September 13, 2016 – We are very excited to share with you the news that William G. Kaelin, Jr., M.D., member of the SU2C Scientific Advisory Committee was awarded the 2016 Albert Lasker Basic Medical Research Award. Dr. Kaelin, (professor, Dana Farber Cancer Institute / Medicine, Harvard Medical School), together with colleagues Peter J. Ratcliffe (University of Oxford/Francis Crick Institute) and Gregg L. Semenza (Johns Hopkins University School of Medicine) were honored with the 2016 Albert Lasker Basic Medical Research Award for their discovery of the pathway by which cells from humans and most animals sense and adapt to changes in oxygen availability, a process that is essential for survival.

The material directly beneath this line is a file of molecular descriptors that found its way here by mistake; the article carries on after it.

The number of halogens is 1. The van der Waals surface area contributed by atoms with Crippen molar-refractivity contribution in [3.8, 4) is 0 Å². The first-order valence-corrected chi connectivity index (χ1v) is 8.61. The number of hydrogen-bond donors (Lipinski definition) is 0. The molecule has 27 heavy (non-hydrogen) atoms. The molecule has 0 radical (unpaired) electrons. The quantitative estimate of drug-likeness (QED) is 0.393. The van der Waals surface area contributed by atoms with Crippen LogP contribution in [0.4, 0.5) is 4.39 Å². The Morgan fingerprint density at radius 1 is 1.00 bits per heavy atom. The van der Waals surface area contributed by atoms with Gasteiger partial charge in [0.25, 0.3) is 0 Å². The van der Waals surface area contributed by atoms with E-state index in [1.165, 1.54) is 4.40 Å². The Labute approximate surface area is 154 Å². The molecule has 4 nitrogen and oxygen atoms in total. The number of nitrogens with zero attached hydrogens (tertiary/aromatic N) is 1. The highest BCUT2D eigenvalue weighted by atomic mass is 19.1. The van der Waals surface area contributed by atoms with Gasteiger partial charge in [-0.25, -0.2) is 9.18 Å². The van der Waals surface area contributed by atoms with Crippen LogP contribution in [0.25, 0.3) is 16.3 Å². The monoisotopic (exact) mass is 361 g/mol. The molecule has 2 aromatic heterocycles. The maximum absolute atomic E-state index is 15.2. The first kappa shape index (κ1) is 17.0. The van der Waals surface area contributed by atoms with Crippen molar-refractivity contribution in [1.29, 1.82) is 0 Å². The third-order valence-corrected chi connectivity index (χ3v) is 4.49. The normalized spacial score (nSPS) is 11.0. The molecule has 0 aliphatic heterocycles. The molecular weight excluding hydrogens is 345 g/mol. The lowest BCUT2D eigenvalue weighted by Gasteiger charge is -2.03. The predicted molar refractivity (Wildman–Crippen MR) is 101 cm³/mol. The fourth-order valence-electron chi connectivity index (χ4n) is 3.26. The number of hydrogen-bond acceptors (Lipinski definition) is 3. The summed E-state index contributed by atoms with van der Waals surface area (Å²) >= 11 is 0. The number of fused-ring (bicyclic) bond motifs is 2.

Animals require oxygen to extract energy from food, but too much of the chemical creates peril, as certain oxygen-containing compounds wreak molecular havoc. To handle this challenge, organisms have evolved elaborate systems to furnish optimal supplies.
Kaelin, Ratcliffe, and Semenza deciphered the core molecular events that explain how almost all multicellular animals tune their physiology to cope with varying quantities of life-sustaining oxygen, thus exposing a unique signaling scheme. The biological processes that these findings revealed have unearthed possible strategies to rev up or reign in the body’s response to oxygen, possibly leading toward new therapeutics for a wide range of disorders such as anemia, cardiovascular disease, macular degeneration, and cancer.
As a member of the SU2C Scientific Advisory Committee, Dr. Kaelin provides particular oversight for the Innovative Research Grants, early career researchers pursuing high-risk/high-reward research
The full news release from the Albert and Mary Lasker Foundation is here. The awards are reported in the New York Times, and coverage focused on Dr. Kaelin in the Boston Globe.